- New York is still struggling to contain the coronavirus outbreak across the state with 2,000 new hospitalizations a day, Gov. Andrew Cuomo said.
- Cuomo and other governors are desperate to loosen restrictions and reopen businesses that were shuttered to help curb the outbreak.
- "The situation we have now is unsustainable," he said.
New York is still struggling to contain the coronavirus outbreak across the state with 2,000 new hospitalizations a day, even as public officials make plans to gradually reopen parts of the economy for business, Gov. Andrew Cuomo said Friday.
Cuomo and other governors across the nation are desperate to loosen restrictions and reopen businesses that were shuttered to help curb the outbreak that's already killed more than 33,300 people in the U.S. since emerging from Wuhan, China, less than four months ago.
"The situation we have now is unsustainable. People can't stay in their homes for this length of time, they can't stay out of work. You can't keep the economy closed forever. You just can't," Cuomo said. "Society can't handle it personally or economically. So now we're moving into another phase, which is this reopening phase."
On Thursday, Cuomo announced that he was extending the state's shutdown of nonessential businesses to May 15 as officials try to strike a delicate balance of getting people back to work without causing cases to spike again.
Cuomo said people have had a "nice break" but they are anxious to get out of the house and get back to work without getting sick and dying. "Death is bad and even though staying at the home and not getting a paycheck is bad, it's not as bad as death. That's the yin and the yang here."
While hospitals in New York aren't as overwhelmed with coronavirus cases as originally predicted, Cuomo said the state is far from claiming victory.
The number of new Covid-19 cases admitted to the hospital "is still about 2,000 per day and that is still very high," he said. "And if you notice it's hovered about the same rate for several weeks. It peaked, but 2,000, that's a very high number."
Cuomo added that 630 people died on Thursday from the coronavirus, another daily figure that "refuses to come down dramatically." The number of deaths have been between 600 and 800 people per day for nearly a week.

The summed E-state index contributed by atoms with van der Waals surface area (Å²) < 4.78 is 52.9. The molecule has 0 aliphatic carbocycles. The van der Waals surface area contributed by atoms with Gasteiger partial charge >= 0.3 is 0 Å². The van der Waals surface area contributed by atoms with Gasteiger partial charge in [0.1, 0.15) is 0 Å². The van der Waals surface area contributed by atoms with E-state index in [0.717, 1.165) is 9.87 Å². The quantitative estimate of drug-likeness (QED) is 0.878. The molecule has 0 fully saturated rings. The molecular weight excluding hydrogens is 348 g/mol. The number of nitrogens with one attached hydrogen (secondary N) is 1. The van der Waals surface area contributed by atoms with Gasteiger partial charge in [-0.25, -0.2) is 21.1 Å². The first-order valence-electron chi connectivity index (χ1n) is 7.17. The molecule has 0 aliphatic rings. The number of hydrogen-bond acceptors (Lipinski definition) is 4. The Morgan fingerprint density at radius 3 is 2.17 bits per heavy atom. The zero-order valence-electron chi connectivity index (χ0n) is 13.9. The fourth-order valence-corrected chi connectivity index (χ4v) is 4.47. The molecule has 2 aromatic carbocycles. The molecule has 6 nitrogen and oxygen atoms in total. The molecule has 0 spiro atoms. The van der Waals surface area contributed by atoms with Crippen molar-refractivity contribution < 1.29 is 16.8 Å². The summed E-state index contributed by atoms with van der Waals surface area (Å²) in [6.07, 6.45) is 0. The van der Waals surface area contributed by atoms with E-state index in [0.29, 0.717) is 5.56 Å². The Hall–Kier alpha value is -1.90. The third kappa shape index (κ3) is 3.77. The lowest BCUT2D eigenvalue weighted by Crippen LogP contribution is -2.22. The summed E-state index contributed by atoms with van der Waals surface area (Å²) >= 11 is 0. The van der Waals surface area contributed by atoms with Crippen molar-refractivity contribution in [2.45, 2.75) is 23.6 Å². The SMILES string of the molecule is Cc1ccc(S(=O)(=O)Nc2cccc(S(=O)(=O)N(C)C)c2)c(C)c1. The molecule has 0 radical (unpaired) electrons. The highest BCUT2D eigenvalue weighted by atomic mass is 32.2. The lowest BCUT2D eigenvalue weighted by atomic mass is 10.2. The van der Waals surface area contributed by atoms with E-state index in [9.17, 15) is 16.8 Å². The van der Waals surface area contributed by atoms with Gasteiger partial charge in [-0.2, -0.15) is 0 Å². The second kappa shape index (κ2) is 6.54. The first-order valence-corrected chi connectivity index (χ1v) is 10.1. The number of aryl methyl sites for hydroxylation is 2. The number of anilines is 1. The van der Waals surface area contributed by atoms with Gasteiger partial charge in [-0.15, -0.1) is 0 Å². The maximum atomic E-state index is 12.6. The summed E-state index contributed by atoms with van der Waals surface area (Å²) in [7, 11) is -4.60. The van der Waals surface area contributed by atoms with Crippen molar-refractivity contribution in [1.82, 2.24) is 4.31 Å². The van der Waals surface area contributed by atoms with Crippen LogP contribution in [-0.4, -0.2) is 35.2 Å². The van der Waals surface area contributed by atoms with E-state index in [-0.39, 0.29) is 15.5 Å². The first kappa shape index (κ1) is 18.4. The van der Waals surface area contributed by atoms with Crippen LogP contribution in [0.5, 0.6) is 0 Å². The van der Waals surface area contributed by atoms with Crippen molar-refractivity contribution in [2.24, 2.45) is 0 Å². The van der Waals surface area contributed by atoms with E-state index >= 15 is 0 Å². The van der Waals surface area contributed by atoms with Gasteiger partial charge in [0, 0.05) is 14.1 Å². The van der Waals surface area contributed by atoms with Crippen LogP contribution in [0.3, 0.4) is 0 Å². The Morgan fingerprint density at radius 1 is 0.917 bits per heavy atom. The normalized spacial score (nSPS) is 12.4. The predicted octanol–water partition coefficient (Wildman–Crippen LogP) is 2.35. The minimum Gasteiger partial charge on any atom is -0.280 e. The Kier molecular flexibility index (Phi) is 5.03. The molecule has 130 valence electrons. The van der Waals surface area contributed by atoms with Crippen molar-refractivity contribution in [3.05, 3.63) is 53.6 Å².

Greater testing will be the "next frontier" in the state's battle against the outbreak, but it doesn't have a system that can handle the volume required to begin easing restrictions. New York has 301 labs and hospitals that are licensed to performed virology testing, but the challenge will be coordinating each facilities' efforts to perform testing across the state, he said.
The Democratic governor called on the federal government to help the state obtain the supplies required to conduct greater testing. Cuomo said that even if the state's labs are able to purchase the coronavirus tests, they're still struggling to obtain all the chemical reagents necessary to perform them. He said the major supplier of the chemical reagents is China.
"The federal government cannot wipe their hands of this and say, 'Oh, the states are responsible for testing,'" Cuomo said. "We cannot do it without federal help. I'm willing to do what I can do and more, but I'm telling you I don't do China relations, I don't do international supply chain."
Cuomo announced that he plans to sign an executive order directing all public and private labs, which are licensed by the state, in New York to coordinate with the Department of Health to ramp up diagnostic testing.
"The system does not do large-scale Covid testing," Cuomo said. "This test in and of itself is complicated and expensive, and you don't have the network that does that. It does not exist."
During the Cuomo's news conference, President Donald Trump tweeted that the federal government has "built you thousands of hospital beds that you didn't need or use, gave large numbers of Ventilators that you should have had, and helped you with testing that you should be doing."
When asked about the president's remarks, Cuomo said he's already applauded Trump for his previous assistance with hospital beds but doesn't need the "president of the United States to tell me that I'm governor."